But if readers thought Nordskog was bad, the antagonist, Brennan, is even worse.

Brennan has been described as “a perfectly evil villain” which was exactly my intention. I wanted to portray him as an arrogant, self-righteous SOB – but not have his character be too over the top. Brennan is a lying, murdering, religious zealot and that makes him dangerous to Odaria and the other villagers. Most of the terrible things he’s done happen off page and we learn about them through Odaria. Each time I wrote a scene for, or about, Brennan, I made him a little more unstable and psychotic, so by the end of the book readers see that he needs to learn his lesson and pay for what he’s done.

Throughout the book, Odaria shows off her “witch powers” and uses them for self-preservation and to get revenge on the people who hurt her. Rothgar doesn’t believe her and thinks she’s just pretending to be a witch to frighten people. But after an interaction with Brennan, Rothgar got a taste of what Odaria could really do if she set her mind to it.

I loved showing readers (and Rothgar) Odaria’s powers of clairvoyance, telekinesis, and psychometry. The “magic” elements were a lot of fun to write! I’ve always been interested in psychic phenomena and other New Age subjects, so it was easy for me to incorporate what I know into Odaria’s character.

Now that you know all about the book and the characters, here’s a short (yet steamy) excerpt from The Viking’s Witch.

As Odaria rubbed her temples with her fingertips, the wool blanket slipped down, exposing her breasts. She tried to cover herself, but Rothgar held her wrists.

"Let me admire you." He pulled away from her and sat back on his heels.

Although she was a bit embarrassed, she felt no need to shield herself. She trusted Rothgar like no other. Before she knew what was happening, Rothgar’s warm mouth covered her left breast. A flash of desire coursed through her, and she groaned.

He suckled her gently, then twirled his tongue around her nipple. The sensation of his mouth working against her flesh sent her senses reeling, and she longed for more. A low moan escaped her throat as he increased the pressure on her breast.

She wrapped her arms around Rothgar’s head and held him to her, arching her back as he devoured her. Her lustful feelings from this morning resurfaced, and she willed him to ease her back onto the bed and make love to her.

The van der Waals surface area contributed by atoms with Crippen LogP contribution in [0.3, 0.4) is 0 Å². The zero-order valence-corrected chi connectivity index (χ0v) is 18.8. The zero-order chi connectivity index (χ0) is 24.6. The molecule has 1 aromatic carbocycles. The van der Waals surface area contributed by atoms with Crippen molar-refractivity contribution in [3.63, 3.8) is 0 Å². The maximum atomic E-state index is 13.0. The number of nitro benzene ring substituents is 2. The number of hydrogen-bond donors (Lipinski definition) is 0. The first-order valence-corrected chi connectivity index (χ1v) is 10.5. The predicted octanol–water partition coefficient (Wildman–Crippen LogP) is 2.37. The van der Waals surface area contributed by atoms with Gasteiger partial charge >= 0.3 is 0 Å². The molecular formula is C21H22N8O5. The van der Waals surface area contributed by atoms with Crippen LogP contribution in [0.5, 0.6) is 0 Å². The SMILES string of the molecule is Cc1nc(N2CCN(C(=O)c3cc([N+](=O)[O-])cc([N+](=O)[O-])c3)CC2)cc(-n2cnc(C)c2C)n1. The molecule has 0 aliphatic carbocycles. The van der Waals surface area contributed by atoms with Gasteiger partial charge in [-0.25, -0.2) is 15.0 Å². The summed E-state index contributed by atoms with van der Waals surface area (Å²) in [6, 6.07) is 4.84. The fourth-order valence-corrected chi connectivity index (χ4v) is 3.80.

After a few minutes, Rothgar moved away. "I thought that would make you feel better," he said with a wink.

She smiled. "Aye. I do. I’m tingling everywhere, but it isn’t enough."

Rothgar stroked her cheek with his forefinger. "Then lie back. I will make you feel things you’ve never dreamed of."

Odaria lay on the bed and closed her eyes. Her entire body felt prickly, and her heart thundered in her chest like a drum. What would Rothgar do next? Would they make love? He was the only man who had ever sparked these desires in her. It felt natural to give herself to him.

She felt a slight chill as Rothgar tugged the wool blanket away from her lower half, exposing her. A tremor of fear rippled through her. "What happens now? I dunno how to do this," she whispered.

"Fret not, my little witch. We will not make love now. I wish to save that pleasure for tonight." He chuckled. "But I know how to give you the same pleasures of lovemaking while leaving you intact."

"How could—?"


She gasped as Rothgar leaned over her and suckled her breast again. Her skin quivered as Rothgar trailed kisses down her ribs and stomach, inching lower with each kiss. His strong hands massaged her calves, sliding upward until he rubbed her knees, then her thighs. His kisses went lower, tickling her until he reached her lower belly. She moaned and squirmed on the bed. This delightful teasing and touching was something she’d never expected. How did Rothgar know how to make her feel so weak and vulnerable?


***

 You can order a copy of the book here: http://medallionmediagroup.com/books/the-vikings-witch/


If you've read the book, I'd love to hear from you! Feel free to comment on this blog or drop me a line on Facebook, or write me at the address on my site: www.KelliWilkins.com



Until next time,

Kelli

 

Thursday, June 6, 2013

The Viking's Witch - Voted Best Romance E-book - An Inside Look at the Backstory (Part 1)





Hi everyone,

Today I’m sharing an inside look at my Medallion Press novel, The Viking’s Witch. For those who haven’t heard, The Viking’s Witch won a Gold IPPY Award for Best Romance e-book. (Yes, that’s a photo of me accepting my award - look for more photos soon!)

The Viking’s Witch is a traditional historical romance with paranormal elements set in Scotland in 803 A.D.  The main character, Odaria, is what they called a witch back then – nowadays we’d call her a psychic and a healer.